|Name of the
War Without End
by Dilip Hiro
Roli Books Rs 495/513 pp
In his topical, timely book, Dilip Hiro enlightens the reader on such basics as the cardinal principles of Islam as well as the histories of several Islamist ideologies and groups, and provides a multi-faceted narrative of America's overwhelming campaign against the Talilban in Afghanistan.
After providing a brief history of Islam as a religion and socio-political ideology, Dilip Hiro outlines the Islamic movements that have thrived in Egypt, Saudi Arabia and Afghanistan, and their changing relationship with America.
Contrary to popular perception about the slew of Islamic movements as the harbinger of terrorism and fundamentalism, Hiro explains that these movements initially espoused the legitimate aspirations and causes of the masses. He analyses how naked power, greed and cruel politics pushed this non-violent mass movement into a corner, and how it was victimised by the ruling elite.
Within this fraework he traces the rise of Osama bin Laden and his al Qaida network and the attack on American embassies in East Africa in 1998 as a prelude to the far more lethal attacks on the WTC and the Pentagon.
Dilip Hiro's book is an account of how various strands of Islamic militancy all over the world derived religious legitimacy to gain political control and grow into a gigantic pan-Islamic movement. What is interesting is not so much how these movements organised themselves, caught the imagination of the people and grew, but what the responses of the ruling regimes were. Hiro's book reaches the chastening conclusion that historically neither state repression nor co-option has succeeded in de-legitimising Islam or jihad as a political ideology.
This is all the more alarming because the events are the same, only the actors and the degree of Islamic vehemence is different, whether it is Kashmir or Afghanistan, Egypt or Turkey, Algeria or Pakistan. The book is arranged to provide readers with a brief history of Islam, the socio-economic conditions in which it grew and the rise of various schools of Islamic thought. Hiro's account of early Islam is particularly interesting because he points out that as Islamic movements grew, almost coterminous was the growth of revivalist schools, indicating a vigorous action-reaction cycle that few other religions in the world have seen.
Tracing the roots of Islamic fundamentalism, Hiro opines that religion was the moving ideology behind state formation. So the Ikhwan ul Muslimeen (Muslim Brotherhood) in Egypt thrived in popular consciousness when it pointed out the injustice in the extreme poverty that was the lot of ordinary working-class Muslims. The Western-educated elite had deprived ordinary Muslims, and the ruling classes represented the greatest betrayal of religion.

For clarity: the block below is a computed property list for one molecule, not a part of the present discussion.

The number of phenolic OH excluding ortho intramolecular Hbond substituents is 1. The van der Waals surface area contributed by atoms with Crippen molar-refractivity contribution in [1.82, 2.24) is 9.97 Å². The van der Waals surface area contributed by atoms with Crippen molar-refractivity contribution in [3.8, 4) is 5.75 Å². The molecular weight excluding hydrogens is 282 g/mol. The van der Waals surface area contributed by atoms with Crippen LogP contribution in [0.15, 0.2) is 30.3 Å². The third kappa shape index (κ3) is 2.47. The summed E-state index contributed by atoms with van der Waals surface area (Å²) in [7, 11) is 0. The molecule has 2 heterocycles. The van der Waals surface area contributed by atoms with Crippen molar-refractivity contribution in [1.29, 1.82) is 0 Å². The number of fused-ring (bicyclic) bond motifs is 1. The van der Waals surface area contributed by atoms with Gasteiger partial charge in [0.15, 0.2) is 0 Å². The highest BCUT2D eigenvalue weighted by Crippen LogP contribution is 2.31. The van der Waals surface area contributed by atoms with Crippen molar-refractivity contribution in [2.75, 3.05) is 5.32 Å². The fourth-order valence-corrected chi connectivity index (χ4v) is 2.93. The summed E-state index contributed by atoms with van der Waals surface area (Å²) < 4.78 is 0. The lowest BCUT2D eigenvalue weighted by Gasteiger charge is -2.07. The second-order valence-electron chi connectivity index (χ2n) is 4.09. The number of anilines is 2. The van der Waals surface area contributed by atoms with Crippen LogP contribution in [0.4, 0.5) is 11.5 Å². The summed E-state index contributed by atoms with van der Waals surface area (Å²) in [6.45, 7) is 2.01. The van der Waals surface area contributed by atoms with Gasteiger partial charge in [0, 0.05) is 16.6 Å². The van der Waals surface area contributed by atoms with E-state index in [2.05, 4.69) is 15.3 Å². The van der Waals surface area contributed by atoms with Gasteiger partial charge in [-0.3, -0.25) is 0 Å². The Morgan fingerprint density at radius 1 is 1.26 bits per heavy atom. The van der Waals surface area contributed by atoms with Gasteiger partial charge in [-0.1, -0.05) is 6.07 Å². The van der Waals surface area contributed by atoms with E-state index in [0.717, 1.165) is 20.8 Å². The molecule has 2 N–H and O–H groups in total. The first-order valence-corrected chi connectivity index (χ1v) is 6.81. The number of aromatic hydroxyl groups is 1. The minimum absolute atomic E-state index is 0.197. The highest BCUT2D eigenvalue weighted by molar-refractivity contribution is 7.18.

Egypt, reports Hiro, tried everything from repression and military action to outright extermination of Islamists. Nothing worked. When things got too hot in Egypt the Brotherhood fled to other parts of the world, including the West, where ironically, the purist Islamists’ disgust with the West deepened.
It should be no surprise that most of the protagonists of the al Qaida confederation (such as it is) are themselves either second- generation Muslim immigrants, who have received a reasonable Western education, or have spent a longish period living abroad in Western democracies, but have rejected them to return to their roots.
Hiro provides a riveting account of Osama bin Laden's place in the current jihad and the rise and orientation of the two main sources of his inspiration, Mullah Omar and Ayman Zawahiry (also the leader of al Jihad).
At the other end of the spectrum, Hiro discusses an uneasy co-existence between Islam and Communism and its efforts to resolve the problematic in Afghanistan. Leaders like Babrak Karmal tried to fuse tenets of Islam with Communism (as they were indeed fused for a long time in Central Asia), but eventually only served to usher in the Taliban.
Hiro describes Washington's amazingly swift victory over the Taliban in Afghanistan. Finally, he discusses and critises the Bush Doctrine, encapsulated in his declaration, "So long as anybody is terrorizing established government, there needs to be a war." That surely is a recipe for war without end.
Hiro disputes President George W Bush's description of the September 11 attacks on the World Trade Centre and the Pentagon as "the first war of the twenty-first century" by pointing out that this conflict started during the presidency of Bill Clinton in August 1998 when the US responded militarily to the Islamist terrorists' bombing of the American embassies in Nairobi and Dar es Salaam.
Hiro shows how President Clinton launched the "unseen" war against terrorism, which included repeated attempts by US Special Forces and the CIA as well as Uzbek operatives to kidnap or kill Osama bin Laden.
In addition, he reveals that President Bush's administration had prepared plans to capture or kill Osama bin Laden and Mullah Omar, and overthrow the Taliban regime in June 2001, three months before September 11.
The text of War Without End is illuminated throughout by the author's lucid, incisive analysis enriched by his many years of specialisation in the Middle East, Islamic affairs, Central Asia and South Asia. Dilip Hiro is the author of more than twenty books, including Neighbors, Not Friends: Iraq and Iran after the Gulf Wars. A frequent commentator on the above subjects on CNN, BBC Television, Sky Television, and various American and British radio channels, he has published articles in most of the major newspapers in the US and the UK.
Hiro's meticulously sourced and researched book is essential reading for those who want to understand the world around us. The author seems to carry no ideological baggage or brief in favour of or against any of the major players--the Western nations, Muslim rulers of the Gulf region, and individuals like bin Laden. q